Isn’t What I’m Already Doing Good Enough?

Luke 10:25-37

For several months now I just haven’t been feeling well. My stomach is upset. I have this head and neck pain that just won’t go away. And these three fingers of my right hand are numb. Now before you get worried, yes, I’ve been to the doctor and it’s nothing serious. I’m almost 41 and I have a 25-pound toddler and we’ve been in quarantine for almost a year. And, I don’t work out. Like, ever. 

I used to work out. Before I got pregnant, I could run a 5K. All through my pregnancy, right up until the last week, I was walking a couple miles every few days and stretching and doing squats and lifting small weights. And even at the beginning of the pandemic last year, Sam and I were doing yoga almost every day in our living room. But the truth is, right now I’m not doing anything. 

Now of course, I don’t want my lack of physical exercise to be the problem. And it’s probably not, at the core. But not working out is not making things better. My doctors have told me, if I were to work out, it would help all of these problems I’m having. But I just don’t. I don’t want to. I don’t really enjoy it. It’s not part of my daily routine and changing routines is hard.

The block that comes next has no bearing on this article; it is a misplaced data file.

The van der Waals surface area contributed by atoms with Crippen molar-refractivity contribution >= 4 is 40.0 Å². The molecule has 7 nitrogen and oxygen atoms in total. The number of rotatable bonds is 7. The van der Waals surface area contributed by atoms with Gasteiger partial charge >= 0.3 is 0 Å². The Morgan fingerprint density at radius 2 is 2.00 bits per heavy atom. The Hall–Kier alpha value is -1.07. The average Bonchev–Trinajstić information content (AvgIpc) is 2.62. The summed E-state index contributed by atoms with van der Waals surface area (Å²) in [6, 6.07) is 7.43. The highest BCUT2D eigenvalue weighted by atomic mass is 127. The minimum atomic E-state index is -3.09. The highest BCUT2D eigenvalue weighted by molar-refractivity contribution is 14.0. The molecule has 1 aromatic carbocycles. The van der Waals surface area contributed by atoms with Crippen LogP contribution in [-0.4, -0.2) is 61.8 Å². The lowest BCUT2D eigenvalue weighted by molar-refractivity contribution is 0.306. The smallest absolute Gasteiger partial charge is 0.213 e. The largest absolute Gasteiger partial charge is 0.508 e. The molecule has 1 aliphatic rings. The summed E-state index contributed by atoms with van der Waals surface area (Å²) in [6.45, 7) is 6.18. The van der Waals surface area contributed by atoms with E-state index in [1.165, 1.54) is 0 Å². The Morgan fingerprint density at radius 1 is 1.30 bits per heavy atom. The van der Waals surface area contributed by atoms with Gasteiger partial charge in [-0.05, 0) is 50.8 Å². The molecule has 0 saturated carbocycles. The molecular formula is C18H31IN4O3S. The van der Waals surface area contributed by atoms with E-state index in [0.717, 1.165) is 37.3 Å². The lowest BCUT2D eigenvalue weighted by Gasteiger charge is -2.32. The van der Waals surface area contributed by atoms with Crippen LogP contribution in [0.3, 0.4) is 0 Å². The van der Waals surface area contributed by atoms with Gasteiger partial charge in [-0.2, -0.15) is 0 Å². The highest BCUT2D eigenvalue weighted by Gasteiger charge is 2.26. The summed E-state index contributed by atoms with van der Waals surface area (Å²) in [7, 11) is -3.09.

Besides, I can’t be THAT bad, right? This is what I tell myself. I don’t live on fast food. I rarely rarely ever drink soda. We don’t usually keep candy or cookies or cake in our house. I’m almost a vegetarian. I eat kale on a regular basis! I don’t drink caffeine! Shouldn’t that be enough? Isn’t what I’m already doing good enough? Isn’t what I’m already doing good enough?